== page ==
• Wireless Internet in early stages
– Advertising companies are preparing to take advantage of
this medium
• SkyGo
– Wireless advertising company offering real-time wireless
delivery and tracking of permission-based campaigns
• Adbroadcast
– Pays people who opt in to receive advertisements on cell
phones
• GeePS
– Offers brick-and-mortar stores wireless advertising targeted
toward specific markets
– Sends relevant wireless ads to customers as they enter the
proximity of a store
 2001 Prentice Hall, Inc. All rights reserved.
8.7 e-Business Public Relations
• Public relations (PR)
– Keeps customers and company current on latest information
about products, services and internal and external issues
such as company promotions and consumer reactions
• Methods
–
–
–
–
–
Chat sessions
Bulletin board
Special events or functions on Web site
Trade shows and exhibitions
Press releases (can be delivered over Web, PR Web)
• Printing and distribution, MediaMap
• Add link that connects to all press releases
– Video clips
• PR Newswire and Business Wire
 2001 Prentice Hall, Inc. All rights reserved.
8.7 e-Business Public Relations
• Crisis management
– Another responsibility of PR, is conducted in response to
problems the company is having
– Bridgestore/Firestone, Inc.
• Outsourcing public relations
 2001 Prentice Hall, Inc. All rights reserved.
8.8 Business-to-Business (B2B)
Marketing on the Web
• (B2B) marketing
– Consider distributors, resellers, retailers and partners
– Selling to someone who is not the direct user
– Usually more than one person involved in purchasing
process
– Businesses making large purchases depend on suppliers and
expect reliability and delivery of quality products and
services on time
– Personalization
• Intranets and extranets
• Industry marketplaces
– Construction.com, Worldwideretailexchange.com
– Connect Inc, Concur Technologies and Ariba
 2001 Prentice Hall, Inc. All rights reserved.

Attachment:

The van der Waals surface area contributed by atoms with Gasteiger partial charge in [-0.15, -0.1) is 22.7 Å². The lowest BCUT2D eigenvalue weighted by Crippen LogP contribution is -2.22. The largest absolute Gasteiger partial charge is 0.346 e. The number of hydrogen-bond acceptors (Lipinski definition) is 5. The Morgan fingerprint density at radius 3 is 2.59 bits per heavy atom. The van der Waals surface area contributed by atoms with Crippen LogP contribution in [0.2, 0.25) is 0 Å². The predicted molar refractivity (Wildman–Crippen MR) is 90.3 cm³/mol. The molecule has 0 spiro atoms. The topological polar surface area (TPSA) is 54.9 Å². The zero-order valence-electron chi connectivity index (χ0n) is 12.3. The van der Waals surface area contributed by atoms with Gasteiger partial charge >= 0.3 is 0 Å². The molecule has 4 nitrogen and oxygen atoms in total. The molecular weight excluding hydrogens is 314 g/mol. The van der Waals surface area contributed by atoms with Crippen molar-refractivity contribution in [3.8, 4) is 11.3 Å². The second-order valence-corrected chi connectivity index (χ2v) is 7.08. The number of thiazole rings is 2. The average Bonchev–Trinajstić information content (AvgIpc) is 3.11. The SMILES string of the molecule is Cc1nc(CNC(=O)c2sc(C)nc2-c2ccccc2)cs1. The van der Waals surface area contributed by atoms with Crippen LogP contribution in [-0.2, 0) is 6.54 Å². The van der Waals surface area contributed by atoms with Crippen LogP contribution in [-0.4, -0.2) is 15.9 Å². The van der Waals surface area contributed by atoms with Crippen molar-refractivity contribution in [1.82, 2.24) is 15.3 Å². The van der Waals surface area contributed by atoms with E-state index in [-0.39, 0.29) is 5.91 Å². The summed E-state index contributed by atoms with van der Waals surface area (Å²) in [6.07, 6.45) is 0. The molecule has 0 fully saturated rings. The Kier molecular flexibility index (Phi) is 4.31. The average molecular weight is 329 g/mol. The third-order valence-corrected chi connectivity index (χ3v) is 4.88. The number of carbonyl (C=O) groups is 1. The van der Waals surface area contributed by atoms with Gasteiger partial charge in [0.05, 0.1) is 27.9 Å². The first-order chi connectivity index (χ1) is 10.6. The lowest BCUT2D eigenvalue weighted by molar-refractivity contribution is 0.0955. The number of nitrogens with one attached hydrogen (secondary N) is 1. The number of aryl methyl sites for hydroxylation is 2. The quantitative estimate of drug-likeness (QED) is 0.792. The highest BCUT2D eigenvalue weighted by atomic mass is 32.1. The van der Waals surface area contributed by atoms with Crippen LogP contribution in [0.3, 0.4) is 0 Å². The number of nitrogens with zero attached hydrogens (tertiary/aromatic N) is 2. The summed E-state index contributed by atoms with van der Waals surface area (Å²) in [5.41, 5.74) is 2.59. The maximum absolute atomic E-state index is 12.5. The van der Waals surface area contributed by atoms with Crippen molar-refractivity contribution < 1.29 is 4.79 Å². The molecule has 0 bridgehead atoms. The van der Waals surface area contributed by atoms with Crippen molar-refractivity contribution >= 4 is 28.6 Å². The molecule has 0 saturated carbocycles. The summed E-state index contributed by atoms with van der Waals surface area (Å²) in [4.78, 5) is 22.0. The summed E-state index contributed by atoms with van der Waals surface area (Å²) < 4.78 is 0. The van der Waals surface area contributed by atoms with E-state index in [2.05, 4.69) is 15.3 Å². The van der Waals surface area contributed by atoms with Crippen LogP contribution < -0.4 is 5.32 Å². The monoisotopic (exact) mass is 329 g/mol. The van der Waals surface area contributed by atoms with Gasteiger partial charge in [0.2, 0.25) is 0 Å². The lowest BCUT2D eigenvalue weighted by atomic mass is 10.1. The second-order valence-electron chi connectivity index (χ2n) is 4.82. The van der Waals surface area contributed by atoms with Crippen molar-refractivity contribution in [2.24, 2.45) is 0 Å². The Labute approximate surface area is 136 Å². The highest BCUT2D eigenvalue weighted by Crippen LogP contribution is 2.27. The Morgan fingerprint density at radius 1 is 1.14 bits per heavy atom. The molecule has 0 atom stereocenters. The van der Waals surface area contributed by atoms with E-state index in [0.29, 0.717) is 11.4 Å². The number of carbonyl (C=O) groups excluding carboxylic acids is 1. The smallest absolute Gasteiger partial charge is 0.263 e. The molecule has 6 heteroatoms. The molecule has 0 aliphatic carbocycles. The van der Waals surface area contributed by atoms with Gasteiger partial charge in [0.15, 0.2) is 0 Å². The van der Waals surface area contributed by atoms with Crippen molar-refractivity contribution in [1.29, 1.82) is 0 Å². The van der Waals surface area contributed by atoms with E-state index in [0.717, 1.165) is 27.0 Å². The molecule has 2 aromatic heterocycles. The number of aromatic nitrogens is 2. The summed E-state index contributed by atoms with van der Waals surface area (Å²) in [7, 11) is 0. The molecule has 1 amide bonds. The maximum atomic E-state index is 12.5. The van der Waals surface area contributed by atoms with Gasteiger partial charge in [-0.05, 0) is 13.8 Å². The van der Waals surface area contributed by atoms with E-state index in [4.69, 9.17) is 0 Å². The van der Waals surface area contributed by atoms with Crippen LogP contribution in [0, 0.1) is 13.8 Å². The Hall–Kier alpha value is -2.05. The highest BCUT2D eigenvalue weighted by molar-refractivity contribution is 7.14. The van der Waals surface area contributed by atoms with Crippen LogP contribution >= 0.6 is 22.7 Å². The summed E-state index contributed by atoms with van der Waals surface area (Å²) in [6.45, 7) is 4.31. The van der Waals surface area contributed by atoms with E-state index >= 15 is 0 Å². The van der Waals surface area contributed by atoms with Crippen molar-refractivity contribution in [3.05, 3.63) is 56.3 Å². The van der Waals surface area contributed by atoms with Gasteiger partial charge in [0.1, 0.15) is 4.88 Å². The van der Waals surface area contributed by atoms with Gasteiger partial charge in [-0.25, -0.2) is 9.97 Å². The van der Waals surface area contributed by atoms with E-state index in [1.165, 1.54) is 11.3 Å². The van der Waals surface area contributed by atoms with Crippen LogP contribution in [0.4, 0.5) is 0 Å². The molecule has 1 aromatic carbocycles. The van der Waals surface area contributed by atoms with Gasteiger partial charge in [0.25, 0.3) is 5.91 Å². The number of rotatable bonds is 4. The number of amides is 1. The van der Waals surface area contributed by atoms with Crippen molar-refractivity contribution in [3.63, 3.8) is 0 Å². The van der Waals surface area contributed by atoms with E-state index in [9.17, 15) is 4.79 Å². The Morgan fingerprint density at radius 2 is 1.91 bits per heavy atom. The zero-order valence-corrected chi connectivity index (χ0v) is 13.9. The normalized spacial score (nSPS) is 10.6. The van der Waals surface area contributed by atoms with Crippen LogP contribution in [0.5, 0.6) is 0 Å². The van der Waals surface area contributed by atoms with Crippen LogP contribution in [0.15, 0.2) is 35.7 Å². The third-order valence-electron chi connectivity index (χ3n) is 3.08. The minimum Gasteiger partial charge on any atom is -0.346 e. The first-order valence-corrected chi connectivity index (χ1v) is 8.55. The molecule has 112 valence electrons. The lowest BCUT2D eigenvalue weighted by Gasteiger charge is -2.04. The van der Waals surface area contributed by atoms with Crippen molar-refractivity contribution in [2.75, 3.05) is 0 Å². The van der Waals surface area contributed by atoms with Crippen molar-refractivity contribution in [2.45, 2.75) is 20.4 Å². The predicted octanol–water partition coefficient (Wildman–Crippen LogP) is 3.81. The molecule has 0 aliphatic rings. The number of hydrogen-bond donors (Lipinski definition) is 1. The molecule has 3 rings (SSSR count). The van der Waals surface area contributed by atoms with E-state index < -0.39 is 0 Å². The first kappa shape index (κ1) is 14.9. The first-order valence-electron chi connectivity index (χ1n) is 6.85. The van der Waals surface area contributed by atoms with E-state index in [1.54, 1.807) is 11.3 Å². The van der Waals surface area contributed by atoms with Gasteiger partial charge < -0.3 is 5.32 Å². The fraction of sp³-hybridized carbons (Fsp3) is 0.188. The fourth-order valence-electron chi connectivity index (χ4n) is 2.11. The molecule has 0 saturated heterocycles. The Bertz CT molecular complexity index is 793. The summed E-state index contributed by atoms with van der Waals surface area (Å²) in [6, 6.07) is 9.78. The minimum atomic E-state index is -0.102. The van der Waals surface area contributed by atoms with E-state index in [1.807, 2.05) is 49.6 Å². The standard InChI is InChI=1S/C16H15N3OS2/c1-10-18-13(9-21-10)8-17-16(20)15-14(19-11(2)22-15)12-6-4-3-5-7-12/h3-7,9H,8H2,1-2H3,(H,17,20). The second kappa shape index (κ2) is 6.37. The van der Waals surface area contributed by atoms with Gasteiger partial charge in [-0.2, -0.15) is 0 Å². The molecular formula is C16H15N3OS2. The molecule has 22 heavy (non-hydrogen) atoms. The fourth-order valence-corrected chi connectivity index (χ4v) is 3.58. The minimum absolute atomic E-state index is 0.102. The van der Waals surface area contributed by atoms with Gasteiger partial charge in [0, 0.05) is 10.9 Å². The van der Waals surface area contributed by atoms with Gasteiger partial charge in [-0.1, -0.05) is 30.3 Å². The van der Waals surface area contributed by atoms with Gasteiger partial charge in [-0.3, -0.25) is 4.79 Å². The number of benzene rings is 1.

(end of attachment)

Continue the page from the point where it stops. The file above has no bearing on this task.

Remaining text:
8.9 Search Engines
• Search-engine ranking important to bring
consumers to a site
– Method used by search engines to rank your Web site will
determine how "high" your site appears in search results
• Make sure all Web pages have been published on
the Web and linked correctly
• By registering with search engines a company will
increase traffic to its site
 2001 Prentice Hall, Inc. All rights reserved.
8.9.1 META Tags
• META tag
– An HTML tag that contains information about a Web page
– Does not change how Web page is displayed
– Can contain description of page, keywords and title of page
• Most search engines rank your site by sending out
a spider to inspect the site
– The spider reads the META tags, determines the relevance
of the Web page’s information and keywords and ranks the
site according to that visit’s findings
• Examine competitors’ sites to see what META
tags they are using
• Top ten results
 2001 Prentice Hall, Inc. All rights reserved.
8.9.2 Search-Engine Registration
• Submit keywords and a description of business
• Search engine will add information to its database
• Registering will increase the possibility that a site
will make an appearance in search-engine results
• Many search engines do not charge a fee for
registering
– AltaVista, Yahoo!, Lycos, Excite, Google and Ask Jeeves
• Ask Jeeves uses natural-language technology that allows
people to enter their search subjects in the form of questions
• Metasearch engines
– Aggregate results from a variety of search engines
– Metacrawler and FrameSearch.net
 2001 Prentice Hall, Inc. All rights reserved.
8.9.2 Search-Engine Registration
Sea rc h Eng ine
AltaVista
www.altavista.com
Reg istra tio n Req uirem ents a nd Deta ils
In theory, you should not have to register with AltaVista. The search engine should
be able to find your site on its own, because it sends out crawlers that find sites and